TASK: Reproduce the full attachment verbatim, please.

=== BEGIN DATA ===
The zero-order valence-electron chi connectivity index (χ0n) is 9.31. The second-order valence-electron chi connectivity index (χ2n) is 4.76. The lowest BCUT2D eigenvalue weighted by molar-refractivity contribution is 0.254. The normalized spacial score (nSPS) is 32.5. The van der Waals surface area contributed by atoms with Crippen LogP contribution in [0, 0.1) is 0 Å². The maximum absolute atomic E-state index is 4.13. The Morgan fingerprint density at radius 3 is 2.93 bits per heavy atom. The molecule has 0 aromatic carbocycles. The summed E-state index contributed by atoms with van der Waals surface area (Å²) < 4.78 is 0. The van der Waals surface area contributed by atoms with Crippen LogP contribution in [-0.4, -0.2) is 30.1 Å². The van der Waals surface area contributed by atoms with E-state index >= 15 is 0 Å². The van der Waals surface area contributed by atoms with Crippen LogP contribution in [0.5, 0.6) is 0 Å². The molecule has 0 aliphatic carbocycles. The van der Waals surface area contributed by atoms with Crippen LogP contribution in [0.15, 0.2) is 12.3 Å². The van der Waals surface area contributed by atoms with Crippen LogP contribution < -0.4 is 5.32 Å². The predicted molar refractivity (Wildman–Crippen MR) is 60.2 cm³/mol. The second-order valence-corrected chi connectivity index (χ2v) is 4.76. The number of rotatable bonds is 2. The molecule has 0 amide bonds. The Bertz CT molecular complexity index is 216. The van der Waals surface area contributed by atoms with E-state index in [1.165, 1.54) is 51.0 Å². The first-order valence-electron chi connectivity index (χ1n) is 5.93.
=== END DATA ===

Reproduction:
The zero-order valence-electron chi connectivity index (χ0n) is 9.31. The second-order valence-electron chi connectivity index (χ2n) is 4.76. The lowest BCUT2D eigenvalue weighted by molar-refractivity contribution is 0.254. The normalized spacial score (nSPS) is 32.5. The van der Waals surface area contributed by atoms with Crippen LogP contribution in [0, 0.1) is 0 Å². The maximum absolute atomic E-state index is 4.13. The Morgan fingerprint density at radius 3 is 2.93 bits per heavy atom. The molecule has 0 aromatic carbocycles. The summed E-state index contributed by atoms with van der Waals surface area (Å²) < 4.78 is 0. The van der Waals surface area contributed by atoms with Crippen LogP contribution in [-0.4, -0.2) is 30.1 Å². The van der Waals surface area contributed by atoms with E-state index >= 15 is 0 Å². The van der Waals surface area contributed by atoms with Crippen LogP contribution in [0.5, 0.6) is 0 Å². The molecule has 0 aliphatic carbocycles. The van der Waals surface area contributed by atoms with Crippen LogP contribution in [0.15, 0.2) is 12.3 Å². The van der Waals surface area contributed by atoms with Crippen LogP contribution < -0.4 is 5.32 Å². The predicted molar refractivity (Wildman–Crippen MR) is 60.2 cm³/mol. The second-order valence-corrected chi connectivity index (χ2v) is 4.76. The number of rotatable bonds is 2. The molecule has 0 amide bonds. The Bertz CT molecular complexity index is 216. The van der Waals surface area contributed by atoms with E-state index in [1.165, 1.54) is 51.0 Å². The first-order valence-electron chi connectivity index (χ1n) is 5.93.